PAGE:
I'd nominate Mother Earth and maybe The Psychohistorians short stories for the list since they are in the same setting. Admittedly they don't add much to the plot but are good insight how the author created his universe.

    I believe an amended version of this appeared in a later novel (or perhaps a later edition?) - I remember him quoting himself and adding items, including _I, Robot_ (for its linking text, not reproduced in _The Complete Robot_) and the collections _Robot Visions_ and _Robot Dreams_, which contain robot stories not in _The Complete Robot_, as well as _Forward the Foundation_, which as you note post-dated the previous list.

    I do quite agree with Schwern, but I'd go further and exclude Forward completely. It is all about old man's bitter feelings and adds nothing to the story save for sad excuse for Second Foundation origins. You just don't do that to an epic sci-fi series.

    Can anyone offer clarity on the order of the Empire books? Several sources suggest that The Stars, Like Dust is chronologically before The Currents of Space, which contradicts this list.

    Everybody who reads the novels should realize that The Stars like Dust happens unknown thousands of years before The Currents of Space that happens unknown thousands of years before Pebble in the Sky. I always assumed that the list was corrected in later editions of Prelude to Foundation. Asimov simply made a mistake somehow while riting the list - which proves that even creators of stories can get their facts wrong about their own stories.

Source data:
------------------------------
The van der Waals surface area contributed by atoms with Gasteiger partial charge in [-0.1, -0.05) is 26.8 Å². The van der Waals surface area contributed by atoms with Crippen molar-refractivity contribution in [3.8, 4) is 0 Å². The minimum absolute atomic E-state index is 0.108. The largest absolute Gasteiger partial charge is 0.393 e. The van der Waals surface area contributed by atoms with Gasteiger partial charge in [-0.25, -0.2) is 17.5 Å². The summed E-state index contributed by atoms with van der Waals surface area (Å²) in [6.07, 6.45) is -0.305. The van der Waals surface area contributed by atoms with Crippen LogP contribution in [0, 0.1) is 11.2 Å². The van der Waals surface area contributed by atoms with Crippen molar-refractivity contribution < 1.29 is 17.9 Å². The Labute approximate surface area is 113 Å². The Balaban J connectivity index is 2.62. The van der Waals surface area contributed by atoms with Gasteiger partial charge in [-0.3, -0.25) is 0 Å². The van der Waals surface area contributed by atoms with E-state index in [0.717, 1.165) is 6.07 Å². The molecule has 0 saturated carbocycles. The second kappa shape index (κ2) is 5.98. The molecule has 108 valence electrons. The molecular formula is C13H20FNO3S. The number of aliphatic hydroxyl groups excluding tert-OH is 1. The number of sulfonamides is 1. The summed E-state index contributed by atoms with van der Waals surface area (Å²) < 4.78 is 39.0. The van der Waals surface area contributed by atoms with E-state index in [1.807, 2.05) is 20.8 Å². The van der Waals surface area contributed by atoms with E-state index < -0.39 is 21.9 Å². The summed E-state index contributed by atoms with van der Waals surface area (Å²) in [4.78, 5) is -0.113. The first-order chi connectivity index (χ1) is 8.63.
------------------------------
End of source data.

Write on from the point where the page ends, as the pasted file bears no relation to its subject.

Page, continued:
Any link to a more updated list then? I am more confused than ever before :D

  • I think neither the published order nor the chronological order do the series justice.

    I always have recommended the series in the following order:

    1. I, Robot (some lists omit this, but this is really the "origin" story of this universe - The Complete Robot can be substituted here, since it contains the same stories as I, Robot)
    2. The Elijah Baley series (which obliquely tells the story of Earth's first robotic forays into space)
    3. The Galactic Empire trilogy (since these 3 books are unconnected to each other, besides taking place in the same general universe, this series can really be read in any order)
    4. The original Foundation Trilogy
    5. Foundation's Edge
    6. Foundation and Earth (To me, that is really marks the end of the best of the work, and you can stop there. Or, you can proceed to the later additions to the series, which I find do not hold up as well as the others.)
    7. Prelude to Foundation
    8. Forward the Foundation

    The reason I like this order is that it preserves the chronology of the reader's discovery of the story. Neither the publication order nor the pure chronological order do this - Prelude and Forward are far weaker entries, and remove some of the mystery the first-time reader would have going into the first Foundation book. Part of the enjoyment of the Foundation novel is that you don't know who Seldon is, in those opening scenes on Trantor, or what role he's going to play in the story. If you read Prelude and Forward first, you'll already have an earful about Trantor and Seldon before you get to Seldon's introduction through Gaal Dornick's eyes in Foundation. I'm also completely ignoring the non-Asimov entries, which in my opinion don't add much to the series.

    If you've already read the original Foundation trilogy, I'd recommend going back to the other series before finishing with Foundation's Edge and Foundation and Earth.